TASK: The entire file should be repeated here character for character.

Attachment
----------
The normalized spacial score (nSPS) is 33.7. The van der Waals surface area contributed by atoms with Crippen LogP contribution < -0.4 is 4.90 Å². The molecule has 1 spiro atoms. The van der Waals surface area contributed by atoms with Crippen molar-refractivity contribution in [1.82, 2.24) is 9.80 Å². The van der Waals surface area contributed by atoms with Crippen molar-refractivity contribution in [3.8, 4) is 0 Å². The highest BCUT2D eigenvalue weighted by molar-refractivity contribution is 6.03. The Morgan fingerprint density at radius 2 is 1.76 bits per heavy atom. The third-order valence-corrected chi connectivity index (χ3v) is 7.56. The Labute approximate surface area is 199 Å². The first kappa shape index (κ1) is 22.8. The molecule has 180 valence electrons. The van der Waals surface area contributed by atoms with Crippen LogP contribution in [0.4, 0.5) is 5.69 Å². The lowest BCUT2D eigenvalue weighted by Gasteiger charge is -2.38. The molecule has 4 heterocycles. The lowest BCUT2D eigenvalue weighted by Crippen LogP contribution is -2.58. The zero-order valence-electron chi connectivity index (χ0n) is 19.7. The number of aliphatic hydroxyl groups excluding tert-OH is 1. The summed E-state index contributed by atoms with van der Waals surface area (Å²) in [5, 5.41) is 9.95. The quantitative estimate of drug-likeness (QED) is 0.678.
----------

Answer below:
The normalized spacial score (nSPS) is 33.7. The van der Waals surface area contributed by atoms with Crippen LogP contribution < -0.4 is 4.90 Å². The molecule has 1 spiro atoms. The van der Waals surface area contributed by atoms with Crippen molar-refractivity contribution in [1.82, 2.24) is 9.80 Å². The van der Waals surface area contributed by atoms with Crippen molar-refractivity contribution in [3.8, 4) is 0 Å². The highest BCUT2D eigenvalue weighted by molar-refractivity contribution is 6.03. The Morgan fingerprint density at radius 2 is 1.76 bits per heavy atom. The third-order valence-corrected chi connectivity index (χ3v) is 7.56. The Labute approximate surface area is 199 Å². The first kappa shape index (κ1) is 22.8. The molecule has 180 valence electrons. The van der Waals surface area contributed by atoms with Crippen LogP contribution in [0.4, 0.5) is 5.69 Å². The lowest BCUT2D eigenvalue weighted by Gasteiger charge is -2.38. The molecule has 4 heterocycles. The lowest BCUT2D eigenvalue weighted by Crippen LogP contribution is -2.58. The zero-order valence-electron chi connectivity index (χ0n) is 19.7. The number of aliphatic hydroxyl groups excluding tert-OH is 1. The summed E-state index contributed by atoms with van der Waals surface area (Å²) in [5, 5.41) is 9.95. The quantitative estimate of drug-likeness (QED) is 0.678.